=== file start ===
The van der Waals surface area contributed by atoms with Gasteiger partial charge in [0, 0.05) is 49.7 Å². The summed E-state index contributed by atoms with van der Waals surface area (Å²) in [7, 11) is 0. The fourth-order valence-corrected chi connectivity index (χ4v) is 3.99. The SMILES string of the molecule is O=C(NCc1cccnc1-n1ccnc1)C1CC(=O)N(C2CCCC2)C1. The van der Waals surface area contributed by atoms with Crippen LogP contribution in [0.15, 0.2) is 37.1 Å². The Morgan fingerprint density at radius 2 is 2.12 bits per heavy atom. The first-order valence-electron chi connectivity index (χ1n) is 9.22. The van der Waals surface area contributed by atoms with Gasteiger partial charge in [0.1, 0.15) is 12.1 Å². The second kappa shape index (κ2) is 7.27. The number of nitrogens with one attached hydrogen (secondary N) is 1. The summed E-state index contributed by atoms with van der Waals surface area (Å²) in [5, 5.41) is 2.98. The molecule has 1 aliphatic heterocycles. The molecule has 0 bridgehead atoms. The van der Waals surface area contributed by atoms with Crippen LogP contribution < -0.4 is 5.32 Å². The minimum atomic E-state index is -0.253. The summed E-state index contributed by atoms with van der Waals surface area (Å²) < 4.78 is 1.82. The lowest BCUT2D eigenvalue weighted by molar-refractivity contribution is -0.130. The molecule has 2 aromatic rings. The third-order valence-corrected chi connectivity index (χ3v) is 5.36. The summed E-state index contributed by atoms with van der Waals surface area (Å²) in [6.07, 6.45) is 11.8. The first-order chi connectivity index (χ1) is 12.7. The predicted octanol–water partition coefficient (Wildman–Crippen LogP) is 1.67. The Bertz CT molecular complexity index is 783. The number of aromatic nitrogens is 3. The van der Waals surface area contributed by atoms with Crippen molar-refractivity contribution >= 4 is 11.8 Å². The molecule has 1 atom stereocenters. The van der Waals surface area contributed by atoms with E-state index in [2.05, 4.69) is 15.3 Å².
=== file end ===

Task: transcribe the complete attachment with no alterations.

The van der Waals surface area contributed by atoms with Gasteiger partial charge in [0, 0.05) is 49.7 Å². The summed E-state index contributed by atoms with van der Waals surface area (Å²) in [7, 11) is 0. The fourth-order valence-corrected chi connectivity index (χ4v) is 3.99. The SMILES string of the molecule is O=C(NCc1cccnc1-n1ccnc1)C1CC(=O)N(C2CCCC2)C1. The van der Waals surface area contributed by atoms with Crippen LogP contribution in [0.15, 0.2) is 37.1 Å². The Morgan fingerprint density at radius 2 is 2.12 bits per heavy atom. The first-order valence-electron chi connectivity index (χ1n) is 9.22. The van der Waals surface area contributed by atoms with Gasteiger partial charge in [0.1, 0.15) is 12.1 Å². The second kappa shape index (κ2) is 7.27. The number of nitrogens with one attached hydrogen (secondary N) is 1. The summed E-state index contributed by atoms with van der Waals surface area (Å²) in [5, 5.41) is 2.98. The molecule has 1 aliphatic heterocycles. The molecule has 0 bridgehead atoms. The van der Waals surface area contributed by atoms with Crippen LogP contribution < -0.4 is 5.32 Å². The minimum atomic E-state index is -0.253. The summed E-state index contributed by atoms with van der Waals surface area (Å²) < 4.78 is 1.82. The lowest BCUT2D eigenvalue weighted by molar-refractivity contribution is -0.130. The molecule has 2 aromatic rings. The third-order valence-corrected chi connectivity index (χ3v) is 5.36. The summed E-state index contributed by atoms with van der Waals surface area (Å²) in [6.07, 6.45) is 11.8. The first-order chi connectivity index (χ1) is 12.7. The predicted octanol–water partition coefficient (Wildman–Crippen LogP) is 1.67. The Bertz CT molecular complexity index is 783. The number of aromatic nitrogens is 3. The van der Waals surface area contributed by atoms with Crippen molar-refractivity contribution >= 4 is 11.8 Å². The molecule has 1 atom stereocenters. The van der Waals surface area contributed by atoms with E-state index in [2.05, 4.69) is 15.3 Å².